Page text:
Romania celebrates curiosities and superlatives on new stamps
By Denise McCarty
Romania’s philatelic bureau, Romfilatelia, presents what it calls “curiosities and superlatives” on four stamps issued Feb. 24.
In announcing the issue, Romfilatelia described the stamps as depicting “examples from areas such as art, coins, crafts and natural heritage, which impress by extraordinary sizes, spectacular shapes and stories … ”
The 3-leu stamp shows the smallest banknote in the world. Measuring 27.5 millimeters by 38mm (1.08 inches by 1.49 inches), the Ministry of Finance of Romania issued this banknote in 1917, during World War I.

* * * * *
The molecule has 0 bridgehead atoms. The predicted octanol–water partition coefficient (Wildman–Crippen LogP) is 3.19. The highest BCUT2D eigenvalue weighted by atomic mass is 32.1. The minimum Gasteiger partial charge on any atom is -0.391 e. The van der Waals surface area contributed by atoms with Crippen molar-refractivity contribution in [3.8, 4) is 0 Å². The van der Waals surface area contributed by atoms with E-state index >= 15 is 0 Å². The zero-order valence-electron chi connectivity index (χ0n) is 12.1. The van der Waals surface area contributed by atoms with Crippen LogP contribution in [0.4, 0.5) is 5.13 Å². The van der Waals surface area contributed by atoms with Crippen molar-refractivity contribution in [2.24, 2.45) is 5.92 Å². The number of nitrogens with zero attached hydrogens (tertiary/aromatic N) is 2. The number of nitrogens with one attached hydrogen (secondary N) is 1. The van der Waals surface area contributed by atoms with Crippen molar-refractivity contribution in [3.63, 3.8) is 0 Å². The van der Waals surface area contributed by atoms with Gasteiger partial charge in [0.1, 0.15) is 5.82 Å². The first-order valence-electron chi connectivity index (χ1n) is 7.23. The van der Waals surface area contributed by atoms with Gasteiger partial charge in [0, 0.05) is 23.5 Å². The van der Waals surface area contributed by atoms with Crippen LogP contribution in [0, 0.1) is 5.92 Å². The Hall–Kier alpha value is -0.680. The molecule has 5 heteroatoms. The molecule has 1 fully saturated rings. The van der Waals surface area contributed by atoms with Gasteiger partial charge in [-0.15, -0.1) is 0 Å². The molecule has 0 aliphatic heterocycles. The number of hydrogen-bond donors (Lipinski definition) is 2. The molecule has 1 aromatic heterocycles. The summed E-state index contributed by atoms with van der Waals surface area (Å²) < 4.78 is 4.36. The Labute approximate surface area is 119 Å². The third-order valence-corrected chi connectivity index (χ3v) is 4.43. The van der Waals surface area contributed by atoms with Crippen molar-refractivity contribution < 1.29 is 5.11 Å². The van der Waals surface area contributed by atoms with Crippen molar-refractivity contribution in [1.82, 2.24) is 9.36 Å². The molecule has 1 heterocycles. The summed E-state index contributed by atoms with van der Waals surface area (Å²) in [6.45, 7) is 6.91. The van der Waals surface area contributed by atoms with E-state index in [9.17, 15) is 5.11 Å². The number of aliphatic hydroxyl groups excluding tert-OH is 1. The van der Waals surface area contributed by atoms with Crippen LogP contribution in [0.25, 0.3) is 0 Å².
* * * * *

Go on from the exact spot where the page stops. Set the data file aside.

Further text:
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It is listed as the smallest by the World Records Academy, and Guinness World Records calls it the world‘s smallest “national” banknote.
The 14-leu stamp pictures Europe’s largest stone sculpture.
Sometimes referred to as the “Romanian Rushmore,” this sculpture of the Romanian national hero Decebalus, the last King of Dacia, is 25 meters wide and 45 meters wide (79 feet by 147 feet).
Located on the banks of Danube in southwestern Romania, the sculpture was built over a decade (1994 to 2004) by a team of a dozen sculptors led by Italian sculptor Mario Galeotti.
The 3.30-leu stamp honors the Gold Museum in Brad, the only gold museum in Europe; and the 5-leu stamp features the largest mechanical organ in Romania. Built in the 19th-century by Carl August Buchholz, the organ of the Black Church in Brasov has 3,993 pipes in 84 rows.
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